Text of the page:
As far as my designs are concerned, I could "dumb them down" to match some of the other offerings out there, but I have been leaving those decisions up to the operator.  I do offer much tighter filters, and the designs are published, and the parts are available as part of a PWM class E kit, if desired.  All of my designs are capable of reduced frequency response, but again, that is up to the operator.  I only say all of this because the majority of the class E transmitters out there are of my design, and that design provides a robust, high capability platform.  What the operator does with it is an individual thing.  Kind of like buying a high performance car.  The operation of that car is up to the driver.

Regards,

Steve


Title: Re: are class e rigs wide?
Post by: WA3VJB on November 12, 2009, 02:57:50 PM

"Thrown around" yes, and handed to them by those who want to substitute quantity instead of quality as a measurement standard.

Dave said -
Quote
The point of my post is bandwidth numbers are thrown around by hams as if they were finite values like counting bricks.


Title: Re: are class e rigs wide?
Post by: WA1GFZ on November 12, 2009, 02:58:17 PM
man, 5 pages of beating a dead horse.


Title: Re: are class e rigs wide?
Post by: KF1Z on November 12, 2009, 03:05:17 PM
man, 5 pages of beating a dead horse.


To a bloody, quivery, gelatinous mass.


Title: Re: are class e rigs wide?
Post by: Pete, WA2CWA on November 12, 2009, 03:08:51 PM
man, 5 pages of beating a dead horse.


Not a uncommon occurrence. We can probably do 20 pages on how to cook a steak on a grille.


Title: Re: are class e rigs wide?
Post by: Steve - WB3HUZ on November 12, 2009, 03:20:44 PM
Yea, quit bad-mouthing Class E. Move on to Class F already.


Title: Re: are class e rigs wide?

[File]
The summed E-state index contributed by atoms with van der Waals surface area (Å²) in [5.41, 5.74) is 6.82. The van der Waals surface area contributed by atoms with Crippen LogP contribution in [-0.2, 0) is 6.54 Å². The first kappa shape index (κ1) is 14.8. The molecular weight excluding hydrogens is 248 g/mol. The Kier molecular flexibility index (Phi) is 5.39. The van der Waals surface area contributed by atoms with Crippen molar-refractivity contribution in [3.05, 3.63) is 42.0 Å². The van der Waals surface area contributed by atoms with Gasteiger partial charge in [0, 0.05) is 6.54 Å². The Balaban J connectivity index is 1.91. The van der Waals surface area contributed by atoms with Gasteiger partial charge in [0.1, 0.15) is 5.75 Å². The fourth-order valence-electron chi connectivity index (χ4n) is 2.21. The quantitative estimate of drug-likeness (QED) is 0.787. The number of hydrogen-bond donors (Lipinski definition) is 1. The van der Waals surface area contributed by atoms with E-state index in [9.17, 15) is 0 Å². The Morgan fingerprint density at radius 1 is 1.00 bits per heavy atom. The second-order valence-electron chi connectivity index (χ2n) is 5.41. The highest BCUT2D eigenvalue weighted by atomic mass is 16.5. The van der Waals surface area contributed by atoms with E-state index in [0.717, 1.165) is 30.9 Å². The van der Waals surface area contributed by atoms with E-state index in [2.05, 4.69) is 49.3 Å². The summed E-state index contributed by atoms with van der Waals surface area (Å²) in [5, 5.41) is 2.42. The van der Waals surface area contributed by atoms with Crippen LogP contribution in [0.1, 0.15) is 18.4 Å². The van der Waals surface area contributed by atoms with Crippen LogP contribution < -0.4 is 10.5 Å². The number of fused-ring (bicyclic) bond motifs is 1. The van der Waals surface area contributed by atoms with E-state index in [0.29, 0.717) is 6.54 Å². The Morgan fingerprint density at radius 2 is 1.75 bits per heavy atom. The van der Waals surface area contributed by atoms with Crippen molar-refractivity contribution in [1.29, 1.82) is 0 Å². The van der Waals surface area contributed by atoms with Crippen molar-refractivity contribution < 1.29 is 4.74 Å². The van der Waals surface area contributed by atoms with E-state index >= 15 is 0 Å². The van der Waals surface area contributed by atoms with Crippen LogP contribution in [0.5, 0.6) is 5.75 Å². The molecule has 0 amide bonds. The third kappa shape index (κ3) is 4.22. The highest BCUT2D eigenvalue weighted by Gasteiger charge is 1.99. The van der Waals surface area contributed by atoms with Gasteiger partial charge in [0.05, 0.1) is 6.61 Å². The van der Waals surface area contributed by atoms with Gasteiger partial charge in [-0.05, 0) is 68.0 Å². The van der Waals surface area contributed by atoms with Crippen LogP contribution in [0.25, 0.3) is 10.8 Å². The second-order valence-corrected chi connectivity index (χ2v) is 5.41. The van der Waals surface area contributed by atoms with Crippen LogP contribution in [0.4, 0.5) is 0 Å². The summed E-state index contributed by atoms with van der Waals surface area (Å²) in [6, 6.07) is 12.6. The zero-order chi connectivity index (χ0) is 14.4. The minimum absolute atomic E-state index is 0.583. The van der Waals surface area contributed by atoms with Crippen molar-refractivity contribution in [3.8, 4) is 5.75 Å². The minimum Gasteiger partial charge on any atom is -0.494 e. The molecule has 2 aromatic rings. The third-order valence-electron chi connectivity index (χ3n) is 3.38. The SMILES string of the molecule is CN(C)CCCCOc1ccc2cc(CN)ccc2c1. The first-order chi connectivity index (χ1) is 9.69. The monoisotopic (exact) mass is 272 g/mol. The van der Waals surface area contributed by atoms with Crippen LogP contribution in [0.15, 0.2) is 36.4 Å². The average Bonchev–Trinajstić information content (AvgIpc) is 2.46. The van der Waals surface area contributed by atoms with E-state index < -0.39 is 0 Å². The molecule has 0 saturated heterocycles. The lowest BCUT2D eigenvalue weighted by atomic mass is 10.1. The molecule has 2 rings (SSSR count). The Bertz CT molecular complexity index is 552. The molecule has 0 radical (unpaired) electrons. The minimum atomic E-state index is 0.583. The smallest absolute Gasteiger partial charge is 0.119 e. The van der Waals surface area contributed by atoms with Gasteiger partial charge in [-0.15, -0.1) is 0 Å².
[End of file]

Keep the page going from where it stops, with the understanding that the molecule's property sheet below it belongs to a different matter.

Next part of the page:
Post by: ke7trp on November 12, 2009, 03:23:50 PM
Cooking steaks.. Hmm.  Going to Grill up some tonight.


Clark


Title: Re: are class e rigs wide?
Post by: W3RSW on November 12, 2009, 03:54:06 PM
yeah!
What's for dinner net.

Beating right along,  ...(hmm, steaks sound good.)
Check out this bad boy.

Quote
Wouldn't the actual program material make a difference as well ?  IE :Processed snare drums and cymbals VS a James Earl Jones voice over ...
Sure.  The changeover to cymbals and rock from voice programming shows up half way down the waterfall.


Title: Re: are class e rigs wide?
Post by: The Slab Bacon on November 12, 2009, 04:15:23 PM
the subject of AM bandwidth always seems to get most AMers bowels into an uproar! Especially the thought of legislated bandwidth limits.

All I got to say is one of the reasons I'm on Am and not on SSB is simple"
"Why have hamburgers when you can have steak"

And speaking of steak and the "Whatz fah dinnah net" I'll have to call the war dept and see Whatz fah dinnah  ;D  ;D

                                                   The Slab Bacon


Title: Re: are class e rigs wide?
Post by: W3RSW on November 12, 2009, 05:17:45 PM
better yet, let's fire up on 3733.

last one in's a rotten egg.

Later-
fired up the 813's rig, made a couple of calls and then just realized that the entire east coast is socked in from Ida, lightning and all.   AHE's probably unhooked all his antennae, etc.
....oh well



Title: Re: are class e rigs wide?
Post by: WU2D on November 14, 2009, 11:34:11 AM
Ride this horse!

The 10 kHz spacing on the BCB guarantees adjacent channel interference. That is why they skip a few channels in local coverage areas. 10 kHz is not enough even with legal AM if you are talking HiFi.


Title: Re: are class e rigs wide?
Post by: kg8lb on November 14, 2009, 12:02:39 PM
Ride this horse!(http://www.google.com/images?q=tbn:uvRxMSeuOfPUmM::www.archvis.biz/webstorage)
AMfone - Dedicated to Amplitude Modulation on the Amateur Radio Bands